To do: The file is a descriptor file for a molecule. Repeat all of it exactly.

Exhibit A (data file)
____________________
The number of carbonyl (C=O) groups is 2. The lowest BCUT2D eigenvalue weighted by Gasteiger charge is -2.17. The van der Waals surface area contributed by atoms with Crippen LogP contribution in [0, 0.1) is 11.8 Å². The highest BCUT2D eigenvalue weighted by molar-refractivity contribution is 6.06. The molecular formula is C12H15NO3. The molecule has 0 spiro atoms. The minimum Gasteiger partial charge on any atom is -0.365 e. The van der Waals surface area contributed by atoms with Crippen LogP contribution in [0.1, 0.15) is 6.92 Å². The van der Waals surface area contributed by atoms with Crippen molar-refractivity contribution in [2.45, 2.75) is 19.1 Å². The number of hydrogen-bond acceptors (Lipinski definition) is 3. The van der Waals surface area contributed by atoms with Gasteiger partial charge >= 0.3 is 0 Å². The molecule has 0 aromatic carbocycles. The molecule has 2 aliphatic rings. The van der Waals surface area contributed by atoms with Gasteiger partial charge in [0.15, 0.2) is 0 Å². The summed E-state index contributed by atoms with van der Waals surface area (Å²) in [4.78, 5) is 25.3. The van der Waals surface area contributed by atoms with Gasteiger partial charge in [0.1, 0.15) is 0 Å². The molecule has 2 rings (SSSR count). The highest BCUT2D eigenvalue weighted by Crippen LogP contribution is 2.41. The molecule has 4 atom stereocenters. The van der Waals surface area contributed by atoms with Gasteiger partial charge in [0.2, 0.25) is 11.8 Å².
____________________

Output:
The number of carbonyl (C=O) groups is 2. The lowest BCUT2D eigenvalue weighted by Gasteiger charge is -2.17. The van der Waals surface area contributed by atoms with Crippen LogP contribution in [0, 0.1) is 11.8 Å². The highest BCUT2D eigenvalue weighted by molar-refractivity contribution is 6.06. The molecular formula is C12H15NO3. The molecule has 0 spiro atoms. The minimum Gasteiger partial charge on any atom is -0.365 e. The van der Waals surface area contributed by atoms with Crippen LogP contribution in [0.1, 0.15) is 6.92 Å². The van der Waals surface area contributed by atoms with Crippen molar-refractivity contribution in [2.45, 2.75) is 19.1 Å². The number of hydrogen-bond acceptors (Lipinski definition) is 3. The van der Waals surface area contributed by atoms with Gasteiger partial charge >= 0.3 is 0 Å². The molecule has 0 aromatic carbocycles. The molecule has 2 aliphatic rings. The van der Waals surface area contributed by atoms with Gasteiger partial charge in [0.15, 0.2) is 0 Å². The summed E-state index contributed by atoms with van der Waals surface area (Å²) in [4.78, 5) is 25.3. The van der Waals surface area contributed by atoms with Gasteiger partial charge in [0.1, 0.15) is 0 Å². The molecule has 2 rings (SSSR count). The highest BCUT2D eigenvalue weighted by Crippen LogP contribution is 2.41. The molecule has 4 atom stereocenters. The van der Waals surface area contributed by atoms with Gasteiger partial charge in [0.2, 0.25) is 11.8 Å².